The Oregon State Legislature’s First Special Session of 2020 adjourned the evening of Friday, June 26 after passing 22 bills in a whirlwind session lasting three days. Legislators convened wearing masks and maintaining social distancing while the public (and lobbyists) were not allowed to enter the Capitol. The governor called the legislature into session for the purpose of addressing law enforcement oversight, legislation directly related to COVID-19, and limited bills left over from the 2020 Legislative Short Session.
From an industry view, the session was defined more by what the Oregon Legislature did not address.
On the upside, no legislation was considered related to declaring COVID-19 cases a workplace injury and in effect, guaranteeing the approval of all workers’ compensation claims regardless of where the virus may have been contracted. Instead, the governor formally requested an analysis of the system be conducted by the Management Labor Advisory Committee (MLAC).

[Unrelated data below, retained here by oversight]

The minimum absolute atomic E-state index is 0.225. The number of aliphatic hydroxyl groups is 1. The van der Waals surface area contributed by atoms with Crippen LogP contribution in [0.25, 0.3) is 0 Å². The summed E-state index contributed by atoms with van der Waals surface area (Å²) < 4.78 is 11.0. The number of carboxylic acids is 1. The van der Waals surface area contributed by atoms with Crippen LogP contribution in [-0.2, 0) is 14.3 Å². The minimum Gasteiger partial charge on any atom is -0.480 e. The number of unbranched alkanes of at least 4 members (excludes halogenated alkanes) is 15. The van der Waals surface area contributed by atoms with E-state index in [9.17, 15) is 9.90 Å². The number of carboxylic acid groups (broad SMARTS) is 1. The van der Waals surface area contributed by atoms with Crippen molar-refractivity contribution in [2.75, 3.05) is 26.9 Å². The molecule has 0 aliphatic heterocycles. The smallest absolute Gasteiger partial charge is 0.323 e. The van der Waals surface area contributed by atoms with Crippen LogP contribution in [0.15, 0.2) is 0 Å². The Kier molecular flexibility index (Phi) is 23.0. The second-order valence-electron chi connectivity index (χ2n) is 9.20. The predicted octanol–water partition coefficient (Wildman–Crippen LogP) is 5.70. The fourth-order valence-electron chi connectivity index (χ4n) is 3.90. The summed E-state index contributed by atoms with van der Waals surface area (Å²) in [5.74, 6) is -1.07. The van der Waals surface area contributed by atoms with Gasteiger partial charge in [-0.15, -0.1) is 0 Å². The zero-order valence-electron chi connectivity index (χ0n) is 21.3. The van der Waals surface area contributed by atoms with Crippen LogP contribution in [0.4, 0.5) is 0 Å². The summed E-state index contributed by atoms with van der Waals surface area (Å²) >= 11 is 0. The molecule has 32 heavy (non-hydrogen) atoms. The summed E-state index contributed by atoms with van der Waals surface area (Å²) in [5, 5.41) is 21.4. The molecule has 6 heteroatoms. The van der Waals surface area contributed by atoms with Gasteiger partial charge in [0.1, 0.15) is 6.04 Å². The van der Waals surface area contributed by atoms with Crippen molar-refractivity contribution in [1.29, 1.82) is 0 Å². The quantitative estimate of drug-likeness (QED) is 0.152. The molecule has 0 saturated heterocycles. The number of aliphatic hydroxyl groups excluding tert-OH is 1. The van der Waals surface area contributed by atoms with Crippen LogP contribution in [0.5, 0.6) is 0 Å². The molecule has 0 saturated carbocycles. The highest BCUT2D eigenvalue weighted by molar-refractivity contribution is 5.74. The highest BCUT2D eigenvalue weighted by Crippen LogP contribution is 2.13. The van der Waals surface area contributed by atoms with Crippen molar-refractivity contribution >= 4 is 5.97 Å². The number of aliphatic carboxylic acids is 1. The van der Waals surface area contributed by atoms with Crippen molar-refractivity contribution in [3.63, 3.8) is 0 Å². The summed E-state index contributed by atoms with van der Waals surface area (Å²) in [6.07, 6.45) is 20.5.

On the downside, despite bipartisan support, no action was taken to provide private and public employers legitimate liability protection related to potential COVID-19 litigation. Instead, the state’s leadership elected to form a taskforce to consider liability protection in advance of an anticipated second special session later this summer.
Despite a May 20 Legislative Revenue Office Forecast predicting a $2 billion shortfall for the current two-year budget cycle, and a $10.5 billion shortfall for the next five years, the legislature took no action related to the budget or historic revenue shortfall.
Below is an overview of the bills and amendments most important to the construction industry that did not pass.
Workers’ Compensation Presumption/Guarantee